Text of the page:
curl -H 'Content-Type: application/json' -X POST -d '{"type":"http-basic", "username": "hello", "password": "thomas"}' http://auth.reporangler.develop/user/login

and return:

{"message":"This user does not exist","code":404,"stack":[...stack dump if debug is enabled...]}

The php-service already uses this faked data to retrieve the logged in user and will send the data to the package metadata-service to retrieve the list of packages


There is a (TODO: not secured) REST Api which can be used to configure the authenticated users and what packages they can access. This REST Api is the same api that the command line client (TODO: not created yet) uses in order to do what it does.


These are the allowed groups that users can be assigned to. They define what groups of packages can be made. A typical set of package groups are:

  • public
    • All users when created are given this group by default
  • custom-group
    • This might be the name of a company department or some segmenting property. E.g. 'data-eng' or 'platform-eng'
  • username
    • All users are given a group named after themselves, allowing them to publish private packages nobody else can see


  • get /package-group: list all registered package groups
  • get /package-group/{name}: get package group by name
  • get /package-group/{id}: get package group by id
  • post /package-group: create a new package group
    • fields: [name:string]
  • put /package-group: update a package group
    • fields: [id:integer, name:string]
  • delete /package-group/{id}: delete a package by id


Users are required to know who can login, to what package repository they have access and defined what package groups, when authorized they are allowed to read


  • post /user/login: attempt a login
    • fields: [ type:one_of(database,http-basic,ldap), username:string, password:string, repository_type:string ]
  • get /user/check: check a token
    • headers: [ Authorization: Bearer {token} ]
  • get /user: get a list of all users
  • get /user/{name}: get a user by username
  • get /user/{id}: get a user by id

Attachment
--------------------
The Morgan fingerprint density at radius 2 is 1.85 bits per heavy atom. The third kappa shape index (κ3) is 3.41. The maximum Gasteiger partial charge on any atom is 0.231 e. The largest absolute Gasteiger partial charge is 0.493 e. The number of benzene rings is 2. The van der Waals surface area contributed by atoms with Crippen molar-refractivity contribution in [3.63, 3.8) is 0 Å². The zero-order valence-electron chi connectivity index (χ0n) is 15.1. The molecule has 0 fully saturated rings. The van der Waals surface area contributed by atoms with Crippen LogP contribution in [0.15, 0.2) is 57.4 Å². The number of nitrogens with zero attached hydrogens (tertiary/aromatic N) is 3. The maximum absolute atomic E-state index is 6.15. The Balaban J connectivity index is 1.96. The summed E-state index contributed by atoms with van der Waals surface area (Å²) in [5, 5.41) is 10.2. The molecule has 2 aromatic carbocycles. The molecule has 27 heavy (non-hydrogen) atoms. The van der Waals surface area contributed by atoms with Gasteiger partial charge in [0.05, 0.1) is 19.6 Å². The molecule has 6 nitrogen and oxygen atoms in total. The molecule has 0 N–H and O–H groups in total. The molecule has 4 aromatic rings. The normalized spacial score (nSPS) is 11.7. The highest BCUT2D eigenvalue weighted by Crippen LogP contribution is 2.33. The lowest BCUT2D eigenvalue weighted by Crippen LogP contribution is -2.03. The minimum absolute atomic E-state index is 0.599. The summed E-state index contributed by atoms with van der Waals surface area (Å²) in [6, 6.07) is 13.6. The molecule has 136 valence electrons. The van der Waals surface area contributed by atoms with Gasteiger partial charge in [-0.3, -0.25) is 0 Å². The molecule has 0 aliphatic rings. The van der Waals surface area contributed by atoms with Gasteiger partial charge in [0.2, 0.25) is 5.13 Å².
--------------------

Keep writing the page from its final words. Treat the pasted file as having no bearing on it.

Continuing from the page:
• post /user: create a user
    • fields: [ username:string, password:string, repository_type:string ]
  • put /user/{id}: update a user by id
    • fields: [ (optional)username:string, (optional)password:string, (optional)repository_type:string ]
  • delete /user/{id}: delete a user by id
  • post /user/{id}/token: create a service access token
    • fields: [ type:one_of(github), token:string ]
  • delete /user/{userId}/token/{tokenId}: delete a service token by id from a specific user


A user must be assigned package groups otherwise they can not read any package lists


  • get /user-package-group/user/{id}: list all mappings by user id
  • get /user-package-group/group/{id}: list all mappings by package group id
  • get /user-package-group: list all mappings
  • post /user-package-group: create a mapping between user and package group
    • fields: [user_id:integer, package_group_id:integer]
  • delete /user-package-group/user/{user_id}/group/{group_id}: delete a specific mapping between a user and package_group
  • delete /user-package-group/user/{id}: delete all mappings for user id (removes a user out of all groups)
  • delete /user-package-group/group/{id}: delete all mappings from group id (removes a group from all users)

Future Ideas

  • Support LDAP login


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A webservice to handle authentication for repository access